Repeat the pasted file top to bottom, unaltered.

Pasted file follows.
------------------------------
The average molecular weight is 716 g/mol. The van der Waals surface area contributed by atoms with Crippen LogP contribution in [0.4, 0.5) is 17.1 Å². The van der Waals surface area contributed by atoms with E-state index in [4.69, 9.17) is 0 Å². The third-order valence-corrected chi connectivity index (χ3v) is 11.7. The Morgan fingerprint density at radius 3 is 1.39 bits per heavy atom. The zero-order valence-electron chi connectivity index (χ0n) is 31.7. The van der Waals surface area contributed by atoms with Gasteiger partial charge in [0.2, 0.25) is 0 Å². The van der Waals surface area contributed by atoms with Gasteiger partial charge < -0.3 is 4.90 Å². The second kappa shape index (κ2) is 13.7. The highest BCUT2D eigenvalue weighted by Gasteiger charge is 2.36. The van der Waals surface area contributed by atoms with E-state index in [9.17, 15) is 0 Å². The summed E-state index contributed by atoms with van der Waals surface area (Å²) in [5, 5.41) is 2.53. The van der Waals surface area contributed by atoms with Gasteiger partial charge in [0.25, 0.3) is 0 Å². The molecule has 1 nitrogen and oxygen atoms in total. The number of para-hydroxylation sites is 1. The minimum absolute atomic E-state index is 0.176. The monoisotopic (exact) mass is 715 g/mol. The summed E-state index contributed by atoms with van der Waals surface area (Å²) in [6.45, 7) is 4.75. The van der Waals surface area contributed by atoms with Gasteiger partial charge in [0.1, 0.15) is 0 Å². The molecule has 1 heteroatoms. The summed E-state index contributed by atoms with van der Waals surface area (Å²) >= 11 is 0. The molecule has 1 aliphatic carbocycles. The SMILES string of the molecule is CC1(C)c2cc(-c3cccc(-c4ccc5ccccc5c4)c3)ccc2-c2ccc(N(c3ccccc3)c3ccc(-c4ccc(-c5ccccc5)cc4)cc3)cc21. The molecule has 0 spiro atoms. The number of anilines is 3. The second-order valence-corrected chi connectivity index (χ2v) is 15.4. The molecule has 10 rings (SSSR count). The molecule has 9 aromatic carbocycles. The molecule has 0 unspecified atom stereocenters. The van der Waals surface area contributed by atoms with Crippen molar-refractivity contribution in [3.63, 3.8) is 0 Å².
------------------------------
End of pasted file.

The average molecular weight is 716 g/mol. The van der Waals surface area contributed by atoms with Crippen LogP contribution in [0.4, 0.5) is 17.1 Å². The van der Waals surface area contributed by atoms with E-state index in [4.69, 9.17) is 0 Å². The third-order valence-corrected chi connectivity index (χ3v) is 11.7. The Morgan fingerprint density at radius 3 is 1.39 bits per heavy atom. The zero-order valence-electron chi connectivity index (χ0n) is 31.7. The van der Waals surface area contributed by atoms with Gasteiger partial charge in [0.2, 0.25) is 0 Å². The van der Waals surface area contributed by atoms with Gasteiger partial charge < -0.3 is 4.90 Å². The second kappa shape index (κ2) is 13.7. The highest BCUT2D eigenvalue weighted by Gasteiger charge is 2.36. The van der Waals surface area contributed by atoms with E-state index in [9.17, 15) is 0 Å². The summed E-state index contributed by atoms with van der Waals surface area (Å²) in [5, 5.41) is 2.53. The van der Waals surface area contributed by atoms with Gasteiger partial charge in [0.25, 0.3) is 0 Å². The molecule has 1 nitrogen and oxygen atoms in total. The number of para-hydroxylation sites is 1. The minimum absolute atomic E-state index is 0.176. The monoisotopic (exact) mass is 715 g/mol. The summed E-state index contributed by atoms with van der Waals surface area (Å²) in [6.45, 7) is 4.75. The van der Waals surface area contributed by atoms with Gasteiger partial charge in [0.1, 0.15) is 0 Å². The molecule has 1 heteroatoms. The summed E-state index contributed by atoms with van der Waals surface area (Å²) >= 11 is 0. The molecule has 1 aliphatic carbocycles. The SMILES string of the molecule is CC1(C)c2cc(-c3cccc(-c4ccc5ccccc5c4)c3)ccc2-c2ccc(N(c3ccccc3)c3ccc(-c4ccc(-c5ccccc5)cc4)cc3)cc21. The molecule has 0 spiro atoms. The number of anilines is 3. The second-order valence-corrected chi connectivity index (χ2v) is 15.4. The molecule has 10 rings (SSSR count). The molecule has 9 aromatic carbocycles. The molecule has 0 unspecified atom stereocenters. The van der Waals surface area contributed by atoms with Crippen molar-refractivity contribution in [3.63, 3.8) is 0 Å².